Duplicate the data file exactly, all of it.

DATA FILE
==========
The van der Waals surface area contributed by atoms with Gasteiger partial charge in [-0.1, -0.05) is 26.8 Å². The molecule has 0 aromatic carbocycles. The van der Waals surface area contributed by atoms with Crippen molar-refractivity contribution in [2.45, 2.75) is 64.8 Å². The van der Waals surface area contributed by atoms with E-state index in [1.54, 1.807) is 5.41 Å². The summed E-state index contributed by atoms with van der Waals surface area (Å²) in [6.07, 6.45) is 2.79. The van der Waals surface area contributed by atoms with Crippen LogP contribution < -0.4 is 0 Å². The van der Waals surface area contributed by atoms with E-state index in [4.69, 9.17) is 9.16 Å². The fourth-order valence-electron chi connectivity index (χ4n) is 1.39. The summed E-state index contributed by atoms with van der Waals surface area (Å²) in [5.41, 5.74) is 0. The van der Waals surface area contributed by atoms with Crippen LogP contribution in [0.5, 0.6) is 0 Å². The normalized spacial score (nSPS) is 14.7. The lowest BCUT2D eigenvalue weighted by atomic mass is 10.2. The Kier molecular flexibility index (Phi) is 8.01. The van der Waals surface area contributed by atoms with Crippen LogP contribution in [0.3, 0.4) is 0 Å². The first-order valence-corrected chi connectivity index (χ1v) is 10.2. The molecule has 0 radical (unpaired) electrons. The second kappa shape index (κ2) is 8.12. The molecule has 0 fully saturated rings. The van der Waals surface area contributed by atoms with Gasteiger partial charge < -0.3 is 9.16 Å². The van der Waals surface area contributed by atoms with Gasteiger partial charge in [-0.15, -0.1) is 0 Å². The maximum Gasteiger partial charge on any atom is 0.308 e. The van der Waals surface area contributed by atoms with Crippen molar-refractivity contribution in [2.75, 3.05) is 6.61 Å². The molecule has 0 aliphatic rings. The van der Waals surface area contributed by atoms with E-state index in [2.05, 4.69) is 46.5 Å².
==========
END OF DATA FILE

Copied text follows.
The van der Waals surface area contributed by atoms with Gasteiger partial charge in [-0.1, -0.05) is 26.8 Å². The molecule has 0 aromatic carbocycles. The van der Waals surface area contributed by atoms with Crippen molar-refractivity contribution in [2.45, 2.75) is 64.8 Å². The van der Waals surface area contributed by atoms with E-state index in [1.54, 1.807) is 5.41 Å². The summed E-state index contributed by atoms with van der Waals surface area (Å²) in [6.07, 6.45) is 2.79. The van der Waals surface area contributed by atoms with Crippen LogP contribution < -0.4 is 0 Å². The van der Waals surface area contributed by atoms with E-state index in [4.69, 9.17) is 9.16 Å². The fourth-order valence-electron chi connectivity index (χ4n) is 1.39. The summed E-state index contributed by atoms with van der Waals surface area (Å²) in [5.41, 5.74) is 0. The van der Waals surface area contributed by atoms with Crippen LogP contribution in [0.5, 0.6) is 0 Å². The normalized spacial score (nSPS) is 14.7. The lowest BCUT2D eigenvalue weighted by atomic mass is 10.2. The Kier molecular flexibility index (Phi) is 8.01. The van der Waals surface area contributed by atoms with Crippen LogP contribution in [0.3, 0.4) is 0 Å². The first-order valence-corrected chi connectivity index (χ1v) is 10.2. The molecule has 0 radical (unpaired) electrons. The second kappa shape index (κ2) is 8.12. The molecule has 0 fully saturated rings. The van der Waals surface area contributed by atoms with Gasteiger partial charge < -0.3 is 9.16 Å². The van der Waals surface area contributed by atoms with Gasteiger partial charge in [-0.15, -0.1) is 0 Å². The maximum Gasteiger partial charge on any atom is 0.308 e. The van der Waals surface area contributed by atoms with Crippen molar-refractivity contribution in [2.75, 3.05) is 6.61 Å². The molecule has 0 aliphatic rings. The van der Waals surface area contributed by atoms with E-state index in [2.05, 4.69) is 46.5 Å².